studio hopes that cooperation with partners
will lead to more reels and more success.
Since 1976 Hayfilm movie studio (named after
Hamo Beknazaryan) has maintained its place on
33.4 hectares just outside Yerevan.
But since 1990, little has gone on there. This
year, though, six films have been shot at the
studio and are now being edited.
"If during the past 12 years we've been
in the abyss then today we've reached the surface
and now are climbing up," says director of
the film studio Gevorg Gevorgyan.
After the collapse of the Soviet Union Hayfilm
had to face the problem of survival. Before the
collapse eight movies were shot every year. Since,
however, Hayfilm could manage to work only on
one movie per year. In its prime, 1,100 people
worked at the studio; now there are 270, barely
managing on money allotted from the state budget.
"This is the only place in Armenia today
where there are so many constructions and buildings,
which remained intact," Gevorgyan says. "Everything
is in its place. Nothing was lost or sold, not
even a single needle. With great difficulties
we've managed to survive and we've saved the studio
by all means."
Gevorgyan has been director of the studio since
1992. He complains that difficult years fell to
his lot but he also says that the world of art
is something that, once entered, cannot be left.
Every year the studio gets 256 million drams
(about $450,000) from the state budget for shooting
one feature film and 117 million drams (about
$210,000) for shooting three animated films. An
additonal 4.5 million drams (about $8,000) is
allotted for preservation of the cinematography
collection and the same amount of money for participation
at different festivals.
But the money from the government is not enough
to do its work, so Hayfilm has started searching
for money itself.
"To be more exact, we are looking for partners
for producing films," Gevorgyan says. "We
divide sums allotted for shooting feature films
into three parts then we prepare the estimates
and give 30-50 percent of the total sum to our
business partners. Movies produced in cooperation
are not only sources for finding money but they
are also an opportunity for entering the free
270 workers keep HayFilm going.
Director Vigen Chaldranyan's "Symphony of
Silence", an Armenian-French production,
is one such movies. This year an American-Armenian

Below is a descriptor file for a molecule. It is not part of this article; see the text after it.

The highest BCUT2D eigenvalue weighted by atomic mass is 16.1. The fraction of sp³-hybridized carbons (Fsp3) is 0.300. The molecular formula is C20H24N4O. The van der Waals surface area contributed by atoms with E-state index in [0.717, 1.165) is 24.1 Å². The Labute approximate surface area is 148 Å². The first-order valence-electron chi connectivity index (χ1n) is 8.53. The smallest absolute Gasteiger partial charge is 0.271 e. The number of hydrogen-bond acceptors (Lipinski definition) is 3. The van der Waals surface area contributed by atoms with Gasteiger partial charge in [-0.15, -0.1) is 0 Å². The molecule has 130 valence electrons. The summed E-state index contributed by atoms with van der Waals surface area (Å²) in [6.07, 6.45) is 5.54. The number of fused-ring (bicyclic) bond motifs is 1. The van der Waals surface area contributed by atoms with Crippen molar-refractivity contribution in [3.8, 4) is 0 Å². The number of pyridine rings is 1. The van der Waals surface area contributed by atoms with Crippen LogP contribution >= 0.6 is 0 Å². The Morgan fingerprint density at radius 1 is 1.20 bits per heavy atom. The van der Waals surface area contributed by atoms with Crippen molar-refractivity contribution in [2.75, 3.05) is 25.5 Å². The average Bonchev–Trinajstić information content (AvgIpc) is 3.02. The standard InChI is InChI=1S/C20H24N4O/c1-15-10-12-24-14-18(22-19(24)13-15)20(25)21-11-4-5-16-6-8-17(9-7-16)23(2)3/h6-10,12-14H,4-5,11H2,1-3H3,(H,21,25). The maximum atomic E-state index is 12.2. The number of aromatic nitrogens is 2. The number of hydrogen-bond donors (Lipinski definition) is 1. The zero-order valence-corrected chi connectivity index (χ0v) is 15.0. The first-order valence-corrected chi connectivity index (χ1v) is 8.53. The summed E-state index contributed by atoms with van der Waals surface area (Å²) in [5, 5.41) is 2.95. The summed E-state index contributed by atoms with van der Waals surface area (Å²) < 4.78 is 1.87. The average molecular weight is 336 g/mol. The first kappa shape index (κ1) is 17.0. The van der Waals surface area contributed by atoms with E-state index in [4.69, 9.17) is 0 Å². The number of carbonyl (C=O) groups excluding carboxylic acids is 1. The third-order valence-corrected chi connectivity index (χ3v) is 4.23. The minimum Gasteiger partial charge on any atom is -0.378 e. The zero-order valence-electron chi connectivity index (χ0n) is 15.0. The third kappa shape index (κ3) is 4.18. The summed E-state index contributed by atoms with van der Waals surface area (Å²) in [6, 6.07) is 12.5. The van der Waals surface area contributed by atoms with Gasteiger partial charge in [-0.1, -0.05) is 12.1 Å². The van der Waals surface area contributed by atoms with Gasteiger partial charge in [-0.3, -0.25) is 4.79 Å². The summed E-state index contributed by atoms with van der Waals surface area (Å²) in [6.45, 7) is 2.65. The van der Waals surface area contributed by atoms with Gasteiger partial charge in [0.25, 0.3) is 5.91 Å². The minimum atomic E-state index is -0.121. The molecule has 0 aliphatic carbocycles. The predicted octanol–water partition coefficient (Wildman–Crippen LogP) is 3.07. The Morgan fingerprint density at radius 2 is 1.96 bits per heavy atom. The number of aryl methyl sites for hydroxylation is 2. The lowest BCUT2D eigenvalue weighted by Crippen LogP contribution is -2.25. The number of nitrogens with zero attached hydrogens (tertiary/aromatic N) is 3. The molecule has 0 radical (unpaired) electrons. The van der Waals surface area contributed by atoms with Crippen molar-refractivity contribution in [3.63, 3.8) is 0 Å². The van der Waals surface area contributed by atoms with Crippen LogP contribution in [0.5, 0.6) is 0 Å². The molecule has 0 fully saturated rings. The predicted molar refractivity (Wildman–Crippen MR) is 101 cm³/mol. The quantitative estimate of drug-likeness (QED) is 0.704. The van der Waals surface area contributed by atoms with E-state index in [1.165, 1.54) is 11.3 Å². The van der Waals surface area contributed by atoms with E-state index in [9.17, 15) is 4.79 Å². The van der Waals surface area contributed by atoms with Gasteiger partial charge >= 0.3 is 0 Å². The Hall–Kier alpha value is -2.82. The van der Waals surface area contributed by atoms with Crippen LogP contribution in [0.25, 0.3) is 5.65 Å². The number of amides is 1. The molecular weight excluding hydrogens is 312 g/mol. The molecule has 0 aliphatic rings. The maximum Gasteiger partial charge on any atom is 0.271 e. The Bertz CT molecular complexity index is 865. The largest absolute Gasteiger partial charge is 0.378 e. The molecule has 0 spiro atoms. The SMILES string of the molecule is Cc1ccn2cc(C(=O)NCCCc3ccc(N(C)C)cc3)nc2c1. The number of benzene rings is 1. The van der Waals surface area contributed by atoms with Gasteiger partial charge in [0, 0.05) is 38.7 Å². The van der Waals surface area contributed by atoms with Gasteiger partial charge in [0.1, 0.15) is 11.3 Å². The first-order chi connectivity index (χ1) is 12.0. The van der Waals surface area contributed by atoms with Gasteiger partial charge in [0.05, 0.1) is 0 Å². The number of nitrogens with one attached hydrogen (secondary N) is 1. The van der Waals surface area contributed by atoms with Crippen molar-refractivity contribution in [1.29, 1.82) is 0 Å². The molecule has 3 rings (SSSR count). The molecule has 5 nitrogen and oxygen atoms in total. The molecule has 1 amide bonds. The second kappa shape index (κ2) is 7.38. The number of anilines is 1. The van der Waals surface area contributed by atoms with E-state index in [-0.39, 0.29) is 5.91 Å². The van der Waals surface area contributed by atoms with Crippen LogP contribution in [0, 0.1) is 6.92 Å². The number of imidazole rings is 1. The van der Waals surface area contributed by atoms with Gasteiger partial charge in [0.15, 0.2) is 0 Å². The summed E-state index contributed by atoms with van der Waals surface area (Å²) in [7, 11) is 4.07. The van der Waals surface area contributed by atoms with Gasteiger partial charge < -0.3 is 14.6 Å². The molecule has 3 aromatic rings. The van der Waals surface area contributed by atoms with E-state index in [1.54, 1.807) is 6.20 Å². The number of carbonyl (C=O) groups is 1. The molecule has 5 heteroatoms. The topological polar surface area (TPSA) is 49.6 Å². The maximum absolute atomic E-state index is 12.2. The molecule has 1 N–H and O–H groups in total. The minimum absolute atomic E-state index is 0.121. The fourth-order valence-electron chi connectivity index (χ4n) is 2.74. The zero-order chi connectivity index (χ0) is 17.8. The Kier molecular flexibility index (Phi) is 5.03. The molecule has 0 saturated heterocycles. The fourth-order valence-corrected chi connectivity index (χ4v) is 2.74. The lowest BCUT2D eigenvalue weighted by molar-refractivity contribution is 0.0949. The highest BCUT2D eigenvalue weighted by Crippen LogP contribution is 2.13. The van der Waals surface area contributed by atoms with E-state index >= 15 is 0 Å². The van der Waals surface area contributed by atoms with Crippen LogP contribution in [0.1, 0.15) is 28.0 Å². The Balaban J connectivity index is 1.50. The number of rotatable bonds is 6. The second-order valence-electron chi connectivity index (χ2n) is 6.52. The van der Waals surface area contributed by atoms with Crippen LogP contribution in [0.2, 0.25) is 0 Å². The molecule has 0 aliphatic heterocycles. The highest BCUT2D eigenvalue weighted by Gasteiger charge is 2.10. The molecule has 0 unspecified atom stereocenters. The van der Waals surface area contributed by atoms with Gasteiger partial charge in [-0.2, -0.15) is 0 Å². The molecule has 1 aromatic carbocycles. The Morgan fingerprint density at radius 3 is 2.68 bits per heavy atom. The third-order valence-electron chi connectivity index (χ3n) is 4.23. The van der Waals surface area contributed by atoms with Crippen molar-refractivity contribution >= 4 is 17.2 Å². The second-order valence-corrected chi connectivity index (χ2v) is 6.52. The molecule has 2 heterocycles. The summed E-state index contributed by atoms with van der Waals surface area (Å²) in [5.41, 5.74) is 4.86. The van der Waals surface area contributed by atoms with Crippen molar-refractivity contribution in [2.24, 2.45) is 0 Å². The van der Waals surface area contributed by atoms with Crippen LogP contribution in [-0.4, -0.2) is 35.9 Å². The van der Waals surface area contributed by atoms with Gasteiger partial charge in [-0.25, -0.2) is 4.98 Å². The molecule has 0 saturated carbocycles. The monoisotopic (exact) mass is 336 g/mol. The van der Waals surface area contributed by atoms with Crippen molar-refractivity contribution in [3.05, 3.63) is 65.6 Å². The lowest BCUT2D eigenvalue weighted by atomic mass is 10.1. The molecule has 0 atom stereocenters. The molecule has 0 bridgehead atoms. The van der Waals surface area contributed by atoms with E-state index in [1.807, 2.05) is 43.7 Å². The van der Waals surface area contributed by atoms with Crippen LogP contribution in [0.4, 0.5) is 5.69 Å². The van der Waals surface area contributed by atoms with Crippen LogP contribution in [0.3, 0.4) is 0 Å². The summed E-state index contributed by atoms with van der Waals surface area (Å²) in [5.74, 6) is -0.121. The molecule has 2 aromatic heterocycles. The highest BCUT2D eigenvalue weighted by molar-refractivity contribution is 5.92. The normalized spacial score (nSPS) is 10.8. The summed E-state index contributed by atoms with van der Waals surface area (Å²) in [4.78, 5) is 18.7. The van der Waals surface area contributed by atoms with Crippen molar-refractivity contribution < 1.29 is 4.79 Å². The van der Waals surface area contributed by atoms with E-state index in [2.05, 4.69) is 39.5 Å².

movie "Samantha" has been shot (directed
by Ruben Kochar). "Mariam", a movie
directed by David Safaryan, was done in cooperation
with Holland and Germany.
Gevorgyan says that the movie "Merry Bus"
(directed by Albert Mkrtchyan) is taken with great
enthusiasm in Berlin, however, there are no countries
that wish to screen the movie even for the cheapest
"When we ask why they say, 'The audience
will like your movie but how can we make them
come to theatres if they don't know Hayfilm director
and actors?'. It means that we must become known
in the world," says Gevorgyan.
"Ashugh Jivan" directed by Harutyun
Khachatryan and "Searching for Paradise"
directed by Suren Babayan are now on the final
stage of editing in the film studio. A documentary
dedicated to Aram Khachatryan will be finished
soon as well. Gayane Martirosyan's "Three
Bells", Robert Sahakyants' "Fairy Tale"
and the third part of "David of Sasun"
animated films will also be finished soon.
The director says that movies shot in Hayfilm
are taken to different festivals and win awards,
hoewver, today Hayfilm cannot enter the film market
because it requires too much money. Businessmen
don't invest money in the film industry as there
is no film business in Armenia.
"Making movies is a very expensive thing
as well as a big source of business. We still
have a long way to go. The world of cinematography
has finally been developed and, like in the mafia,
newcomers are not welcomed very well and are treated
suspiciously in this field," Gevorgyan says.
Gevorgyan is sure that Armenia has great possibilities
for becoming a regional center of film industry.
"We have been holding on to Hayfilm with
all our strength for 15 years. We were against
the sale of the film studio. Now we try to privatize
and save the studio by attracting investments,"
In spite of cold working conditions, Gevorgyan
says the film studio staff are happy doing their
"Of course, still there are a lot of things
to do before we call the situation satisfactory
but we are happy that Hayfilm exist," he
says. "We are happy that we can shoot movies
freely and we will do anything to put the studio
into shape. I believe that Armenian cinema has